However, two further questions must first be addressed: What is psychology, and how do unscientific occurrences within psychology affect the scientific status of the field as a whole? For example, it can generally be argued parapsychology is not truly part of psychology, for reasons such as its lack of support from mainstream psychologists. However, there are certain more challenging instances, such as the case of a paper by Bem (2011) claiming to find evidence for precognition. This used accepted methodological and analytical techniques, was published in a leading psychology journal, and was written by a prominent, mainstream psychologist. Thus, one must accept that this paper is, to a substantial extent, part of psychology. It therefore appears important to determine whether Bem's paper exemplifies science. It certainly has many scientific features, such as use of experiments and evidence. However, it lacks other features, such as logical coherence with the established principle of causation only proceeding forwards in time.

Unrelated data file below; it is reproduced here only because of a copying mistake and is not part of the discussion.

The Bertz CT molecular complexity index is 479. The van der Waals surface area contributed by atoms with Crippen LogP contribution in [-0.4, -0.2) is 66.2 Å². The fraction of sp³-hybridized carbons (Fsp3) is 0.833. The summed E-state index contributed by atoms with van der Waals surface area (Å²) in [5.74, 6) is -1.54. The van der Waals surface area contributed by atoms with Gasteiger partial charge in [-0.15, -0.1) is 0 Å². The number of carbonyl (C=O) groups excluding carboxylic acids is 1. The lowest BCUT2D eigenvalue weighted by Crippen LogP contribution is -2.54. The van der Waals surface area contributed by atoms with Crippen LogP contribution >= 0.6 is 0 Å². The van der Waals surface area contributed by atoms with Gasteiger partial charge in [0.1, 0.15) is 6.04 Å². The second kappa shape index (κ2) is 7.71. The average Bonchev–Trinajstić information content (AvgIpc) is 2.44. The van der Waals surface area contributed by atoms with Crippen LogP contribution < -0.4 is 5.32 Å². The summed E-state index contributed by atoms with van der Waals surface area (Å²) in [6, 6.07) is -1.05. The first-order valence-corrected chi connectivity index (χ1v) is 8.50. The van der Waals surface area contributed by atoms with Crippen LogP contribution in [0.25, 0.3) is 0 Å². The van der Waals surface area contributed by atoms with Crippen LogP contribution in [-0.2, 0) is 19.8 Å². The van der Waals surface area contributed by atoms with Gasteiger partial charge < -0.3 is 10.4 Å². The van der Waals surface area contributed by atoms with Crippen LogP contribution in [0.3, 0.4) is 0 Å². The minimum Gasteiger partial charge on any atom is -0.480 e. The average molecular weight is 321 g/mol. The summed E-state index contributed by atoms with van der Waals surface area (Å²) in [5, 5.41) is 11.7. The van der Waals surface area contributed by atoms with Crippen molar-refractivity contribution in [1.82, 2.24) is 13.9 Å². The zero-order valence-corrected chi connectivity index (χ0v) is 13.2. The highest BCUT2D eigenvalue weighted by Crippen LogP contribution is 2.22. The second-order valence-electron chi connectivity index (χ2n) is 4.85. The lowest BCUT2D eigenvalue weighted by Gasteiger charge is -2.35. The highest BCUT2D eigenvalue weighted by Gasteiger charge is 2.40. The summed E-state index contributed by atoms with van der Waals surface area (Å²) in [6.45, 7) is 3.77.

But it is unnecessary here to determine whether the paper is non-science, insufficiently scientific, or bad science, because, regardless, this episode shows psychology as a field being scientific. This is because scientific features such as self-correction and reproducibility are most applicable to a field as a whole, rather than to an individual scientist or article, and these features are visible in psychology's response to Bem's (2011) paper. Replication attempts were produced and supported the null hypothesis; namely, that precognition does not occur (Galak, LeBoeuf, Nelson, Simmons, 2012; Ritchie, Wiseman, & French, 2012; Wagenmakers, Wetzels, Borsboom, van der Maas, & Kievit, 2012). Furthermore, publicity, peer-review, and self-correction of findings and ideas were apparent in those failed replications and in commentary on Bem's paper (Wagenmakers, Wetzels, Borsboom, & van der Maas, 2011; Francis, 2012; LeBel & Peters, 2011). Peers discussed many issues with Bem's article, such as several variables having been recorded by Bem's experimental program yet not mentioned in the study (Galak et al., 2012; Ritchie et al., 2012), suggesting that the positive results reported may have been false positives emerging by chance from many, mostly unreported analyses. Wagenmakers et al. (2011) similarly noted other irregularities and unexplained choices in data transformation and analysis, and highlighted that Bem had previously recommended to psychologists: “If you see dim traces of interesting patterns, try to reorganize the data to bring them into bolder relief. […] Go on a fishing expedition for something—anything—interesting” (Bem, cited in Wagenmakers et al., 2011). These responses to Bem’s study by psychologists highlight that, while the scientific status of that study is highly questionable, isolated events such as that need not overly affect the scientific status of the entire field of psychology.